are nervous what tends to happen is that they’ll look at how well stocks like these have done and try to lock in some of those gains. So, we view it as short-term
“Taking a longer view though, as we do, we believe the investment case remains strong for these companies. Their potential to grow their earnings consistently
over the years ahead and to do that without relying on a macroeconomic tailwind makes them an attractive proposition for investors.
“What the across-the-board nature of the sell-off has done is to provide opportunities to buy many of these companies at lower prices. We’ve taken advantage of this and added to a number of our positions.”
Were there any companies that were particularly hard hit?
“Over and above the broad selloff, there have been stocks in our portfolio like Blue Prism and Craneware whose share prices fell particularly sharply, but which we continue to believe are strong businesses with excellent growth potential.
“Blue Prism is a leading global player in the field of robotic process automation, where software ‘robots’ handle repetitive back-office administrative tasks such as transferring data between different computer applications.
“Its share price has pretty much halved, despite positive trading updates and upgrades to earnings estimates. The stock was highly rated, and taking a long term view, we think the fundamentals have actually improved considerably, with a recent £100m fund raising that will enable the company to accelerate investment and ensure it retains its market position in this high-growth sector. So, we’ve been adding to our holding at these lower prices.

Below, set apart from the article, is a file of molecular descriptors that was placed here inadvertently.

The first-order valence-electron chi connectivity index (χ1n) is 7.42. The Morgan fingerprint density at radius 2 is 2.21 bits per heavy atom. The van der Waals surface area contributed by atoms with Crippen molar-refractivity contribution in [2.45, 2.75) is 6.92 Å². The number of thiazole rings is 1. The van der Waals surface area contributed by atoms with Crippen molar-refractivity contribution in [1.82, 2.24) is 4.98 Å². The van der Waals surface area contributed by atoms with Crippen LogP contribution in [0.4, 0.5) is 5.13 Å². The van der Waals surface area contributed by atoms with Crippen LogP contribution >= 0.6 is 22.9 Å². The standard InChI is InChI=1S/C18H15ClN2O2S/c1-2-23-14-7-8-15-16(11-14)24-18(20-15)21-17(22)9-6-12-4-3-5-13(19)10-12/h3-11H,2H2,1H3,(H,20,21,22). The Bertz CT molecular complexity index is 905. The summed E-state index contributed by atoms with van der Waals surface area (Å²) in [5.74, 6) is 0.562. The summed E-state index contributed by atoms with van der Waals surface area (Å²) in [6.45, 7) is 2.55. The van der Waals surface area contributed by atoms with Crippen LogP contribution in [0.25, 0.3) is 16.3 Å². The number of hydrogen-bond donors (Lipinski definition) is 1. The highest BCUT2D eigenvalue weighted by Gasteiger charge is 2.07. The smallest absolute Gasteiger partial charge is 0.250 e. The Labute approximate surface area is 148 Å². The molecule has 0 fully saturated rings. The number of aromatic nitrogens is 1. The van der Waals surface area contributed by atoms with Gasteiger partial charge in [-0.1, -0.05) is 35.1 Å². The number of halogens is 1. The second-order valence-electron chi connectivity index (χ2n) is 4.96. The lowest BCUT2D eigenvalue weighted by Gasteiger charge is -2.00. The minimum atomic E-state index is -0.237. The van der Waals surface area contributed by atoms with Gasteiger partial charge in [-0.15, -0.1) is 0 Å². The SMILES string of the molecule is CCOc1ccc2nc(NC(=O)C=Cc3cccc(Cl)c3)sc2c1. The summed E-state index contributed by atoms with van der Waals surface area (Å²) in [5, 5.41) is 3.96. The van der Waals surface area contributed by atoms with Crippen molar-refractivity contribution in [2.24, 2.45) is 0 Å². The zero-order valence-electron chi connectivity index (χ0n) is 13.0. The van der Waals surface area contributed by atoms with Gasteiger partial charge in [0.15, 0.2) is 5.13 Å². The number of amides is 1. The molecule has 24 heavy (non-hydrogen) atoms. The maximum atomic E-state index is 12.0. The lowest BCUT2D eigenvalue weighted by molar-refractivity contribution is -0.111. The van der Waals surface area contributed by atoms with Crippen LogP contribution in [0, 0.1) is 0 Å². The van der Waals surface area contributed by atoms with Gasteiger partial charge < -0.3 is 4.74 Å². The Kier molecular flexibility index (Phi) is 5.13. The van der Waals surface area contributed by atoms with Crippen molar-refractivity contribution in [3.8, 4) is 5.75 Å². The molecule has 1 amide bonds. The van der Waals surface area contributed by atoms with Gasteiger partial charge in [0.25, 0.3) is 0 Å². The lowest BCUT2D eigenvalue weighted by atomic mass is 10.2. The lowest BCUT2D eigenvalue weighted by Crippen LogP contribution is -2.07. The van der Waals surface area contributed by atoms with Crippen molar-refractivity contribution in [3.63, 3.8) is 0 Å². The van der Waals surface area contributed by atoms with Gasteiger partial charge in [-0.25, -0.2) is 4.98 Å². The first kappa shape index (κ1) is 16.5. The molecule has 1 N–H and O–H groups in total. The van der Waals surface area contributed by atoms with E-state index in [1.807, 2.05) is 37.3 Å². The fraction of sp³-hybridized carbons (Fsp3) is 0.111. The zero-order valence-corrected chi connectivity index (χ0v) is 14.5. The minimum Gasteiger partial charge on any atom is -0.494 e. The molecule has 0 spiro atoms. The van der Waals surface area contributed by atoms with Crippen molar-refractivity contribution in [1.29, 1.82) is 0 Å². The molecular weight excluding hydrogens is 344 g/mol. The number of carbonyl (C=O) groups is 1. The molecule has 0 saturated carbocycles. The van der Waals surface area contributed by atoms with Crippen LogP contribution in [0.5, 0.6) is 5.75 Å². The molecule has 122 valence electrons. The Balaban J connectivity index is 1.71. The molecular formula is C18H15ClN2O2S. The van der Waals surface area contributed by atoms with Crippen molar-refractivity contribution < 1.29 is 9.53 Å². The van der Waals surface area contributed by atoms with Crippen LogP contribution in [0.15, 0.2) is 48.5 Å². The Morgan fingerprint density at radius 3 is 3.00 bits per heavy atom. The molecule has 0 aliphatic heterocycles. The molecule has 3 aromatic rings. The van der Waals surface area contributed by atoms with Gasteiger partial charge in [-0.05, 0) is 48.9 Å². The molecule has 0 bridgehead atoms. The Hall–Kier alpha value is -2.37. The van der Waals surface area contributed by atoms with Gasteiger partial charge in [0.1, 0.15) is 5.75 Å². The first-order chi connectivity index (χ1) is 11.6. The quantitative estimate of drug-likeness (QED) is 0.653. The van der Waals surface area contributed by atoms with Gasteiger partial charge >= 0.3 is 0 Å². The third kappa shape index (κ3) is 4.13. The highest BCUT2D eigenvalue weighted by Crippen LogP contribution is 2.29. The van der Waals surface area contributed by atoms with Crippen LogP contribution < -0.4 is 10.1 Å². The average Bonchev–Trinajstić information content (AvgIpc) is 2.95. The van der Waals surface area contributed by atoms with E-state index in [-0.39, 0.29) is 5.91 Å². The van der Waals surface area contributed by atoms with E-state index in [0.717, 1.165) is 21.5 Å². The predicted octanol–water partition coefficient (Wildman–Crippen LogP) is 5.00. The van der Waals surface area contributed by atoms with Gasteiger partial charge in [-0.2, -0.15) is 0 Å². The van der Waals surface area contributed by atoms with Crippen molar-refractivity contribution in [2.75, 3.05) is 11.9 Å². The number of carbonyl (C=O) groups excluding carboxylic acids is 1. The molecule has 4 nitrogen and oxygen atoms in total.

“Craneware provides software for the US healthcare industry and is the leading player in its field. Its shares had fallen by around 40% at one stage and we took the opportunity to add to our position. Since then the company has issued a positive trading statement and the share price has rallied.
“We’ve seen good quality companies we hold fall sharply before and then bounce back strongly. Homeserve is a good example. It ran into trouble with the regulator in 2011 over sales practices and the share price fell from close to £5 to less than £1.50. But the company addressed the issues and the share price recovered. Today it’s well over £9.”
Are there sectors you are avoiding at the moment and any areas where you are seeing particular opportunities?
“We continue to avoid sectors including utilities, tobacco, property and telecoms, where we believe there are structural weaknesses that limit their attractiveness over the longer term.
“In terms of opportunities, the main one for us has been the chance to add to high quality companies we already hold at more attractive valuations following the sell-off.
“We’ve bought more Prudential, the global financial services business, which is achieving particularly strong growth in Asia, where it’s benefiting from the rise of the middle class, who are increasingly interested in insurance and savings products.
“We’ve also added to Genus, which is an agricultural breeding company with a portfolio of high quality pigs and cows that’s in demand with farmers around the world, particularly in emerging markets.
“Another company we’ve been buying more of is Burford Capital. Their profits are based on the success of litigation claims that they part finance. These earnings are pretty much uncorrelated to economic growth because whatever’s happening in the economy there’s still litigation. Indeed, it may be that in more challenging economic conditions you have more companies suing each other.
“Overall, I think the key message is that while there’s no doubt the UK faces challenges, there are still plenty of UK companies trading well and growing strongly, particularly those benefiting from long-term structural growth trends. The recent sell-off has provided an opportunity to add to these stocks at more attractive